Local and National Officials Say, "No New Bomb Factory, No Where, No Way."
* Local and national officials this week said, "No new bomb factory, no where, no way." First, a House of Representatives Committee moved to cut the budget for environmental studies for the Modern Pit Facility (MPF). Also, members of the Santa Fe City Council announced that they will present a resolution this month to oppose the MPF.
The National Nuclear Security Administration (NNSA) and the Department of Energy (DOE) have proposed locating the MPF at Los Alamos National Laboratory, the Nevada Test Site (NTS), the Pantex Plant in Texas, the Savannah River Site in South Carolina, or the Waste Isolation Pilot Plant. The MPF would produce up to 500 plutonium pits per year. The pit is the core of modern thermonuclear weapons. NNSA has drawn nationwide criticism for a project that may initiate a new nuclear arms race, and would be a violation of the Nuclear Non-Proliferation Treaty, which is the first most crucial step toward global nuclear disarmament.
However, a House Appropriations Committee slashed the current funding for the MPF from $22 million to $11 million. The Committee also eliminated $16 million for research into proposed battlefield nuclear weapons, such as the Robust Nuclear Earth Penetrator and low-yield nuclear weapons. Components for both of those weapons could be produced at the MPF. Furthermore, the Committee rejected a funding request to shorten the lead-time necessary to resume underground weapons testing at NTS from three years to 18 months.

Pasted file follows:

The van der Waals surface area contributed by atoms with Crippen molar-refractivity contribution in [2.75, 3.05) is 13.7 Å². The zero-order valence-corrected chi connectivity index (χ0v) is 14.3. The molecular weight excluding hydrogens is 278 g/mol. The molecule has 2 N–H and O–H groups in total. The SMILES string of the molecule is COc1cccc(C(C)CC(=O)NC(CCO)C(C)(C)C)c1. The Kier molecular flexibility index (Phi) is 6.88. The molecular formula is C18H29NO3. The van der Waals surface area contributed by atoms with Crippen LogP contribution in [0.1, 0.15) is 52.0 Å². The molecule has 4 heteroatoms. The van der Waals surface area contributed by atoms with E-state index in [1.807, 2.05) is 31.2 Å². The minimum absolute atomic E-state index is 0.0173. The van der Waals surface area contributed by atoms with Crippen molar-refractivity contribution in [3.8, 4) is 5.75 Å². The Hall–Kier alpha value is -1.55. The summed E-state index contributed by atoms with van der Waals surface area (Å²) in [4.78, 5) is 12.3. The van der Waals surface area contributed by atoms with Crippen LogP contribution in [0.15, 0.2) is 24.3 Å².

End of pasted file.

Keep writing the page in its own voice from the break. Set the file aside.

Although DOE has expressed its disappointment, Ohio Republican representative David Hobson, chairman of the Energy and Water Development Subcommittee, said, "Unfortunately, [DOE] continues to ask Congress to fund a Cold War nuclear arsenal, and the nuclear weapons complex necessary to maintain that arsenal, even though we no longer face a Cold War adversary." Hobson also said, "Before we go blindly into new areas, we have to think about where we are and what we are doing with what we've got. I did what I thought was the responsible thing to do, and my committee concurred."
Senate members are currently drafting a similar measure. California Senator Diane Feinstein, said, "How we determine the future of the United States nuclear weapons policy will go a long way to determining whether we control nuclear proliferation or expand it."
Locally, Santa Fe City Councilor Matthew Ortiz introduced a resolution to officially oppose the MPF, which was supported by Councilors Patti Bushee, Miguel Chavez, David Coss, and Rebecca Wurtzburger. The draft resolution states, ³Be it ... resolved that given the lack of discovered aging effects impacting plutonium pit safety and reliability, the lack of need for high production rates given the recently ratified treaty with Russia requiring massive future arms reductions, and the need for the United States to show global leadership by example in constraining the production and spread of weapons of mass destruction, the governing body [of the city of Santa Fe] objects to the construction and operations of the [MPF] anywhere."
The resolution is scheduled to be heard on Wednesday, July 30.
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